Using Encouragement to Overcome Psychological Barriers to Saving in Peru
While much of the focus of microfinance has been on microcredit, formal savings services can also have a dramatic impact on the lives of the poor. Researchers examined the impact of an initiative to promote savings, through financial incentives, reminders, and messaging, on the savings behavior of the urban poor in Peru. Preliminary results found that the initiative increased the probability that clients reached their savings goals; negatively framed messages appear to be more effective than positive messages in getting people to save.
Microfinance has generated worldwide enthusiasm as a possible strategy to help people living in poverty get the resources they need to start a business, receive additional education, or make investments. While much of the focus of microfinance has been on microcredit, formal savings services can also have a dramatic impact on the lives of the poor. Savings are important both as insurance in the case of illness or other economic shocks, and as a way to purchase productive assets. Savings can also substitute the need for loans among clients who have enough funds to finance their expenditures themselves. But savings strategies are less tested than credit services, and microfinance institutions struggle to effectively expand their savings services.
The semi-urban poor living in Ica and Ayacucho, cities in southern Peru, often earn income through small enterprises and self-employment. In Ica, agriculture represents the most important industry, while Ayacucho is well known for its artisans and handicrafts. Many of the poor in this part of Peru save through informal means. They often keep savings in their own homes, a practice referred to as a colchn banco (mattress-bank), or join Merry-go-Round savings groups called ROSCAs, where members pool their money into a pot, and each week or month a different member takes home the pot. Due to their informal nature, both of these savings practices can be risky and unreliable.
Researchers will examine whether an initiative to promote savings can help individuals save more and switch from informal savings to formal sector methods. The study is implemented by the Caja Ica, a bank designed to serve the needs of poor clients with microsavings and microcredit programs, with program support from Catholic Relief Services (CRS) and technical assistance from COPEME. The Caja Ica is offering a new commitment savings product called "Ahorro Programmado". Clients who choose to participate in this service commit to saving an amount of their choosing, amounting to at least 20 soles (US$6.50) per month for 6, 12, 18, or 24 months. As an incentive for meeting their savings commitment, clients receive a preferential interest rate of more than twice what the normal interest rate is for savings accounts.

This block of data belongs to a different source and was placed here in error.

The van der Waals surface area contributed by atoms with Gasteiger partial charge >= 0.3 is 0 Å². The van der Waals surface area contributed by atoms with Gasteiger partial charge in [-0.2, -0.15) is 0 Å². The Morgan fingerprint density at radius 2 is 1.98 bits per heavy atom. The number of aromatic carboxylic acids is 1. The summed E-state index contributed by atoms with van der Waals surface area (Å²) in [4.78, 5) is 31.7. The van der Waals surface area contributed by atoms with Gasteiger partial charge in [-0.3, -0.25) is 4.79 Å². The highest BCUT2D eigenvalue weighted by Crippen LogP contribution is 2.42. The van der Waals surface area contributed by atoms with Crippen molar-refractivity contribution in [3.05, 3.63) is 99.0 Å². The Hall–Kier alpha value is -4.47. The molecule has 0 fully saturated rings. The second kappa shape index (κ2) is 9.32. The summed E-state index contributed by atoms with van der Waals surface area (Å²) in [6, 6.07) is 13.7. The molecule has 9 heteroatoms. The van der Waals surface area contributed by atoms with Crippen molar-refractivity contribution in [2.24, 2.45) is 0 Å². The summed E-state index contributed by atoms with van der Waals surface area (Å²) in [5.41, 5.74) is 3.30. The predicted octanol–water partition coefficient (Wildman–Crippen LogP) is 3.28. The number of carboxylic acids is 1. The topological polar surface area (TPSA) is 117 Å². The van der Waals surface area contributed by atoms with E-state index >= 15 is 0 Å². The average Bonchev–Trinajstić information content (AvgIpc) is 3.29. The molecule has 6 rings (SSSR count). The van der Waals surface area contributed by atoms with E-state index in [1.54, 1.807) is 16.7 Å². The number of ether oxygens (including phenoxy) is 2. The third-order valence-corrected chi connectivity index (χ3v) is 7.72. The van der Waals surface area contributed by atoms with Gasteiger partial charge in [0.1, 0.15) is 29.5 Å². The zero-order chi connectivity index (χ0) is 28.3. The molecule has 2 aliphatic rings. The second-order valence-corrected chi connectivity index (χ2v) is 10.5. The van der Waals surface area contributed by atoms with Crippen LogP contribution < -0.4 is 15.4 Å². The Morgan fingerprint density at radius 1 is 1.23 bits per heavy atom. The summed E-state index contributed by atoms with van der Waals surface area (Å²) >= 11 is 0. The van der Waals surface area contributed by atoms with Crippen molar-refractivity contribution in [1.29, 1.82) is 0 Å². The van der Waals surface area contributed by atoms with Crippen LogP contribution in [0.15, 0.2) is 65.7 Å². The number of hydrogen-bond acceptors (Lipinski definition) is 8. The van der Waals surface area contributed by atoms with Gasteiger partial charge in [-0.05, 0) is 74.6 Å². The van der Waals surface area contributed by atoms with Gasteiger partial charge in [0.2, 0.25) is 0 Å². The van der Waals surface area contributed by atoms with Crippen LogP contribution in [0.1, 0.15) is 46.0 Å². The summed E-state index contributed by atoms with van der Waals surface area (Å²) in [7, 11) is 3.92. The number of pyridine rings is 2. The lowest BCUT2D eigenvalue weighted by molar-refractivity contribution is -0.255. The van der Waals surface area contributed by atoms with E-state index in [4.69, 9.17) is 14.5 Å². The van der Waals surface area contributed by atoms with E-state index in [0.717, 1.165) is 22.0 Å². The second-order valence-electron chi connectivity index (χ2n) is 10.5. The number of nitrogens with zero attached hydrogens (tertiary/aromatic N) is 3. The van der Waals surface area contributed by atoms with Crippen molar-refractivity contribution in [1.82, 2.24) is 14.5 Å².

This research will examine various product designs, beyond the already increased financial incentive, to see which are more effective at encouraging clients to complete their savings commitment. Each of the estimated 5,000 clients expected to enroll in the program will be randomly assigned to receive one or more of the following: (1) reminder letters before the due date of their payment, (2) token gifts upon payment to bring forward the "benefit" of saving, (3) positive or negative incentive messages on each deposit slip, or (4) no services, serving as a comparison. This study will determine the commitment device that most effectively encourages clients to meet their savings goals.
Clients began opening bank accounts in February 2006. The last group to be tracked completed their savings commitments in Oct 2007. Preliminary results indicate that sign-up gifts, letters, and deposit slips all increased the probability that clients would reach their savings goal by several percentage points. However, negatively framed messages appear to be more effective than the corresponding positive messages in getting people to save.
Karlan, Dean, Margaret McConnell, Sendhil Mullainathan, Jonathan Zinman. "Getting to the Top of Mind: How Reminders Increase Saving." Working Paper, Yale University, January 1, 2011.